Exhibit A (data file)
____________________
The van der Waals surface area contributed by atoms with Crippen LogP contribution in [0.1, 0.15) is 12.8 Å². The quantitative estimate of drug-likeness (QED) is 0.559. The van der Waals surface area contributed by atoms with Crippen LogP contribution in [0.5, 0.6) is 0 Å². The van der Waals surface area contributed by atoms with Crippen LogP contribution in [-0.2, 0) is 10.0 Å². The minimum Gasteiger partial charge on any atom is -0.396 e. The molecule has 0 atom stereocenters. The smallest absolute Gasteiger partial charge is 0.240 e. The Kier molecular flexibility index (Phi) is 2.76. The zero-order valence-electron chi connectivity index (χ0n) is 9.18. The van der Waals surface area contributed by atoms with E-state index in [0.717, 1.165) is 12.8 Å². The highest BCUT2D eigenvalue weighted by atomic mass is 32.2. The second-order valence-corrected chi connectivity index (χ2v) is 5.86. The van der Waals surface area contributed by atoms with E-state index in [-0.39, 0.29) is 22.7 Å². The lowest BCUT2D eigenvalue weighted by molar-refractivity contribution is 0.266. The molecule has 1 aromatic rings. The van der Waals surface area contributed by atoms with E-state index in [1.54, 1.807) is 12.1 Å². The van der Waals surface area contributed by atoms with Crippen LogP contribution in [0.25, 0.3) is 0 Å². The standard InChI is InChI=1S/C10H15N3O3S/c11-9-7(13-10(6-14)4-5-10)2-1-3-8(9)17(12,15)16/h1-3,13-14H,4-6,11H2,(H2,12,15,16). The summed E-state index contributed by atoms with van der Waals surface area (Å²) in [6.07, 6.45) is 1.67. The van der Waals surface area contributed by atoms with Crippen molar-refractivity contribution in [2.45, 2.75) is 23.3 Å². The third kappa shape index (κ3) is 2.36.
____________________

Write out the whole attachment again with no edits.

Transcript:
The van der Waals surface area contributed by atoms with Crippen LogP contribution in [0.1, 0.15) is 12.8 Å². The quantitative estimate of drug-likeness (QED) is 0.559. The van der Waals surface area contributed by atoms with Crippen LogP contribution in [0.5, 0.6) is 0 Å². The van der Waals surface area contributed by atoms with Crippen LogP contribution in [-0.2, 0) is 10.0 Å². The minimum Gasteiger partial charge on any atom is -0.396 e. The molecule has 0 atom stereocenters. The smallest absolute Gasteiger partial charge is 0.240 e. The Kier molecular flexibility index (Phi) is 2.76. The zero-order valence-electron chi connectivity index (χ0n) is 9.18. The van der Waals surface area contributed by atoms with E-state index in [0.717, 1.165) is 12.8 Å². The highest BCUT2D eigenvalue weighted by atomic mass is 32.2. The second-order valence-corrected chi connectivity index (χ2v) is 5.86. The van der Waals surface area contributed by atoms with E-state index in [-0.39, 0.29) is 22.7 Å². The lowest BCUT2D eigenvalue weighted by molar-refractivity contribution is 0.266. The molecule has 1 aromatic rings. The van der Waals surface area contributed by atoms with E-state index in [1.54, 1.807) is 12.1 Å². The van der Waals surface area contributed by atoms with Crippen LogP contribution in [0.25, 0.3) is 0 Å². The standard InChI is InChI=1S/C10H15N3O3S/c11-9-7(13-10(6-14)4-5-10)2-1-3-8(9)17(12,15)16/h1-3,13-14H,4-6,11H2,(H2,12,15,16). The summed E-state index contributed by atoms with van der Waals surface area (Å²) in [6.07, 6.45) is 1.67. The van der Waals surface area contributed by atoms with Crippen molar-refractivity contribution in [2.45, 2.75) is 23.3 Å². The third kappa shape index (κ3) is 2.36.